3.2. Issues with robots.txt and meta tags

Your robots.txt file tells search engines which pages to look at and which to ignore. If set up correctly, it might allow Google to see your pages. Similarly, meta tags on your pages can prevent indexing if they contain “index” directives.

3.3. Crawl budget limitations

Google doesn’t have unlimited resources. It allocates a “crawl budget” to each site, determining how many pages it’ll check in a given time. If your site has many pages or changes often, some might need to be included.

3.4. Site structure and internal linking problems

A well-organized site with clear internal links helps Google understand and index your content. Some pages might be overlooked if your site’s structure is messy or lacks internal links.

Having identified potential causes, the next step is finding solutions. But before diving into that, it’s essential to grasp these foundational issues.

4. Proven Tips for a 100% Fix

Encountering the “0 Discovered URLs” dilemma can be a bit of a shocker. But, with a systematic approach, it’s entirely manageable. Here’s a breakdown of actionable solutions based on my hands-on experience:

Tip 1: Double-Check Your robots.txt

Your robots.txt file guides search engines, telling them which parts of your site to explore and which to skip. Mistakes here can inadvertently block Google. Make sure:

  • Essential pages aren’t being blocked (like Page, Post, products…)
  • Directives are clear and correct.
  • Use online tools to validate your robots.txt, ensuring it’s set up correctly.

Example of Blocked by robots.txt for Post:

Blocked By Robot.txt File

Tip 2: Prioritize Quality ContentDeliver Value and Originality

Google loves content that stands out and offers genuine value to readers. To make your site irresistible:

  • Ensure content is unique and not duplicated elsewhere.
  • Regularly update and refresh old content.
  • Remove or revamp thin content that doesn’t add much value.

Tip 3: Address Technical Aspects

Crawl Budget and Server Health

Google allocates a specific “crawl budget” to each site. To make the most of it:

  • Optimize your site’s loading speed.
  • Ensure your hosting server is reliable and doesn’t frequently time out.
  • Use a sitemap to guide Google to your key pages for extensive areas.

Tip 4: Enhance Internal Linking and Organization

A logically structured site helps Google and its users alike. To optimize:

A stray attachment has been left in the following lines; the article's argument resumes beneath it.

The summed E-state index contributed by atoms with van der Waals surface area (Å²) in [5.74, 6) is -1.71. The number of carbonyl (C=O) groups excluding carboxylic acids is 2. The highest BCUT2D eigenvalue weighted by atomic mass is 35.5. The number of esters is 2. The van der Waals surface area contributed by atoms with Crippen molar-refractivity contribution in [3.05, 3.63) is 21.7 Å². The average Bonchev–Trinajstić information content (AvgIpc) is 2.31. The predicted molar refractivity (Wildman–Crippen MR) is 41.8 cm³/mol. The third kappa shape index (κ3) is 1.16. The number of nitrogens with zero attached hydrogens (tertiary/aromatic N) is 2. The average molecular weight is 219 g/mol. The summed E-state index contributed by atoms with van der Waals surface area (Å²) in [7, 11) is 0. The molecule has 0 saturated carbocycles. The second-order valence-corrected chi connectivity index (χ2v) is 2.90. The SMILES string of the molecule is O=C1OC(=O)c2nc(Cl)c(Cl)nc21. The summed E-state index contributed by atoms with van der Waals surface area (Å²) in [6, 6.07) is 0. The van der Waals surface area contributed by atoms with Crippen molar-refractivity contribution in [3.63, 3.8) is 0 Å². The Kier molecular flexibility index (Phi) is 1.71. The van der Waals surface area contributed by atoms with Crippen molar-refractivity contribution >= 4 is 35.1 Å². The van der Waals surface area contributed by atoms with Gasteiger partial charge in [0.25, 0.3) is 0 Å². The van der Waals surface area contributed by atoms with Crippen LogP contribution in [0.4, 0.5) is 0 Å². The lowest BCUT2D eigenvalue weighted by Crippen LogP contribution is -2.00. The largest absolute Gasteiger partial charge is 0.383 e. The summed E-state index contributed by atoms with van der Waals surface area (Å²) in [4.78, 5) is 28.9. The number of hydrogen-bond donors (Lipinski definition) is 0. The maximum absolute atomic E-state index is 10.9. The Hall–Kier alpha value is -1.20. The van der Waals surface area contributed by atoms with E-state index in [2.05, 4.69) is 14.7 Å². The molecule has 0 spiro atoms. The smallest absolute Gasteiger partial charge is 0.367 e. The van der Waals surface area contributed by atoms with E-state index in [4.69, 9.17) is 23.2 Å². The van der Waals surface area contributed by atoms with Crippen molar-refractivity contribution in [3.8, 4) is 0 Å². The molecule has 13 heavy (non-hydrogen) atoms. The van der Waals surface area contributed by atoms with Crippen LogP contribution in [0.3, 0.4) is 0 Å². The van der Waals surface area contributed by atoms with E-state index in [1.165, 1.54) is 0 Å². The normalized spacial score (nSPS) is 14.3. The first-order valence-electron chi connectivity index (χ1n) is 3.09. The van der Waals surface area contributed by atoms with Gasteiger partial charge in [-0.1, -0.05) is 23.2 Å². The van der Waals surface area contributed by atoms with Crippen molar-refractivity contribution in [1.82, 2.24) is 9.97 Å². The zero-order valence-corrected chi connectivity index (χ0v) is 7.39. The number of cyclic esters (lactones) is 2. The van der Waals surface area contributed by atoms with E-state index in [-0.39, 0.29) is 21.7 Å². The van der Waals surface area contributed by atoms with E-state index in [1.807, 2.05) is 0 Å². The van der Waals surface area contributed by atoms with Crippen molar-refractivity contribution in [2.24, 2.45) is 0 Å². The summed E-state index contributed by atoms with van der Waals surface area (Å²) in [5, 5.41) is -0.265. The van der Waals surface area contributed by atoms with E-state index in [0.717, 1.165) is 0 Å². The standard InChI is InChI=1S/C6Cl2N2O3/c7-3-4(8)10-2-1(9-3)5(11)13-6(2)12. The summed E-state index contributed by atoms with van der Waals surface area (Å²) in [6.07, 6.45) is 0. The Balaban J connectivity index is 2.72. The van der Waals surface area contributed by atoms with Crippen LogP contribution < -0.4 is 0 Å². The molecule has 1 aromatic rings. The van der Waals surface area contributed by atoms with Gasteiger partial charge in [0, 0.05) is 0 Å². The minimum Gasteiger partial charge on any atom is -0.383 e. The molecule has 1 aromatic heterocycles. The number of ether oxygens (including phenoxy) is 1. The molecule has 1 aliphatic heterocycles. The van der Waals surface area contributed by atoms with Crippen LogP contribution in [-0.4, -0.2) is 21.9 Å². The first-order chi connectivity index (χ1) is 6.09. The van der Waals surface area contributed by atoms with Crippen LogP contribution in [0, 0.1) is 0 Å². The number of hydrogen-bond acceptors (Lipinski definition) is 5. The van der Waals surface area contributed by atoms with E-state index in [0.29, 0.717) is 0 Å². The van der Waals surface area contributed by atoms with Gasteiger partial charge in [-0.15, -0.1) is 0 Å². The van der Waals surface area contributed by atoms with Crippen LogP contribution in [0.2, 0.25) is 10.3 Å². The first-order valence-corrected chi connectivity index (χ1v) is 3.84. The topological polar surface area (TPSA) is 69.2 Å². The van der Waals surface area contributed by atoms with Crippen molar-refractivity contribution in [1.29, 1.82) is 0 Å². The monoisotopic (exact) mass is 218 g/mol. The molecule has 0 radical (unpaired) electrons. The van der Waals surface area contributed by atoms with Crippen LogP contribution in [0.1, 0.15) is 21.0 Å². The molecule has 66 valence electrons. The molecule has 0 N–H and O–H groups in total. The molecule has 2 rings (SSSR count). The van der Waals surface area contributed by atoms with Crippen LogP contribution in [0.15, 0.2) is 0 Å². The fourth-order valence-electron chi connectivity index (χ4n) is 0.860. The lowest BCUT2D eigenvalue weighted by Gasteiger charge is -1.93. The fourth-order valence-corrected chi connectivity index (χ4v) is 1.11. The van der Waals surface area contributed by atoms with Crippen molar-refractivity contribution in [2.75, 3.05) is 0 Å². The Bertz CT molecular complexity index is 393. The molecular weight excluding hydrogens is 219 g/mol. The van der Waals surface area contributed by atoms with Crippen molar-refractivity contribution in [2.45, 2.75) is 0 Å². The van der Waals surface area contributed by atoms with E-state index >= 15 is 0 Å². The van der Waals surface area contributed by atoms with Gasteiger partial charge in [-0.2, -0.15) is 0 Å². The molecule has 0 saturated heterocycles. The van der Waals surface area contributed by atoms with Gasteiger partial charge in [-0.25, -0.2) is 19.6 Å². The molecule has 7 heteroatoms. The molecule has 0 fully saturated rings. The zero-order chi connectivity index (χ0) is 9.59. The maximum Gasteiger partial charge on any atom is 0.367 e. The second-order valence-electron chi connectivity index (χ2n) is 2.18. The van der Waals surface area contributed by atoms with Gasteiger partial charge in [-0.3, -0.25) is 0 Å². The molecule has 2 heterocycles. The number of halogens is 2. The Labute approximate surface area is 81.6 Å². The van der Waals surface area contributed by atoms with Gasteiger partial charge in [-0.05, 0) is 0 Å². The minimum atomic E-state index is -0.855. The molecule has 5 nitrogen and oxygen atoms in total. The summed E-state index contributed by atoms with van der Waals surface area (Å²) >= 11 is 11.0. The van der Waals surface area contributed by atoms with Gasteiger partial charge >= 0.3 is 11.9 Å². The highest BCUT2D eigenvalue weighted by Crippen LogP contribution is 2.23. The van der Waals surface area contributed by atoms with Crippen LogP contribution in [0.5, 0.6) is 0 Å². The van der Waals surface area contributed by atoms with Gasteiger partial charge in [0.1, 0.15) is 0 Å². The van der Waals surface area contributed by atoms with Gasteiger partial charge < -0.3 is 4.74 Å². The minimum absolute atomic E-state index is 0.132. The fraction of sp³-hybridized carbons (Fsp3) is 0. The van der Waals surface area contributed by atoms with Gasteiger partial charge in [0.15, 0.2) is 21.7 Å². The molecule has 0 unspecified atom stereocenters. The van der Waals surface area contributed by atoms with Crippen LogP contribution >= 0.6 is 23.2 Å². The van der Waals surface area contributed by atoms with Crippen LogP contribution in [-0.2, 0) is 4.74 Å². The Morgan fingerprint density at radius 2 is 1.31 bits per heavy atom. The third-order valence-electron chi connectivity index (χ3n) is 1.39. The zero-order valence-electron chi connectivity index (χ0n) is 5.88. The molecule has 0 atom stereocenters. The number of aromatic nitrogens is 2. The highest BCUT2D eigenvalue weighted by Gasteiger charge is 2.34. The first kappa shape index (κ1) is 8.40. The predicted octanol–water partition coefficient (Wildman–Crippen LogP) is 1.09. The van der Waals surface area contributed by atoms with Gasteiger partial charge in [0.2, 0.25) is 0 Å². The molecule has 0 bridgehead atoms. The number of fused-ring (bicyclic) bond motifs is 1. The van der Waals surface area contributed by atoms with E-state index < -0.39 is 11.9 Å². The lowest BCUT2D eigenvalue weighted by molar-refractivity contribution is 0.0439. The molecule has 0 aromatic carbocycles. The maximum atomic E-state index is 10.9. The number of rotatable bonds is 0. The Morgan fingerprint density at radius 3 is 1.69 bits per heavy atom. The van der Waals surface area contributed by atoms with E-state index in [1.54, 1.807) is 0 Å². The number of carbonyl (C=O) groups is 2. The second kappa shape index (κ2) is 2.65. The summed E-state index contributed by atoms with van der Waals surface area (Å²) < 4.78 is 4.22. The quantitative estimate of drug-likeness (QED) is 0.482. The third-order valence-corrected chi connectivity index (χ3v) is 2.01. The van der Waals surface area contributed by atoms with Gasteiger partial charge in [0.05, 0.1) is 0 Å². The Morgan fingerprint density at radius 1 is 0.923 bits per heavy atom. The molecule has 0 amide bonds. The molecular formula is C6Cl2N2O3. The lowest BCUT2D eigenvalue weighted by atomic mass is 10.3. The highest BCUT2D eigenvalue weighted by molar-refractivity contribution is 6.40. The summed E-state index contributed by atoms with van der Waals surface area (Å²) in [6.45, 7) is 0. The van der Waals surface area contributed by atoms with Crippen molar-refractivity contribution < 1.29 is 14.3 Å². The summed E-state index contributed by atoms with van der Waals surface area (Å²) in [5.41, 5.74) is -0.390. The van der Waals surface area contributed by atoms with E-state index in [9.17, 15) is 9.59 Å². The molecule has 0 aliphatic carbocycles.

• Organize content into clear categories.
  • Use internal links to connect related content.
  • Ensure essential pages are easily accessible.

Tip 5: Dive into the URL Inspection Tool

Google Search Console isn’t just for identifying problems; it’s also a part of the solution. With the URL Inspection Tool:

  • Check the status of individual URLs.
  • Identify and rectify any issues.
  • Directly request Google to index specific pages.

By tackling each tip step by step, you’ll be well on your way to resolving the “0 Discovered URLs” challenge and ensuring your site shines on search results.

Tip 6: Submit Individual Sitemaps

While most websites submit a primary sitemap like domain/sitemap_index.xml to GSC, sometimes this can lead to the “0 Discovered URLs” Issue. If you’ve ensured there’s no other problem, a straightforward solution is at hand:

  • Instead of relying solely on the main sitemap index, delve deeper.
  • If your sitemap_index.xml includes sub-sitemaps like page_sitemap.xml, product_sitemap.xml, post_sitemap.xml, and local_sitemap.xml, submit them individually.
  • By directly submitting these individual sitemaps, you’re giving Google a more precise roadmap to your content.
  • This method has proven to be a 100% successful fix in many cases, ensuring that Google can effectively read and index your content. And here’s the proof…
Fix 0 Discovered Urls

5. Monitoring and Maintaining URL Health

Ensuring your URLs are discovered and indexed is just the beginning. Continuous monitoring and proactive maintenance are essential to sustained SEO health. Here’s how to stay on top of it: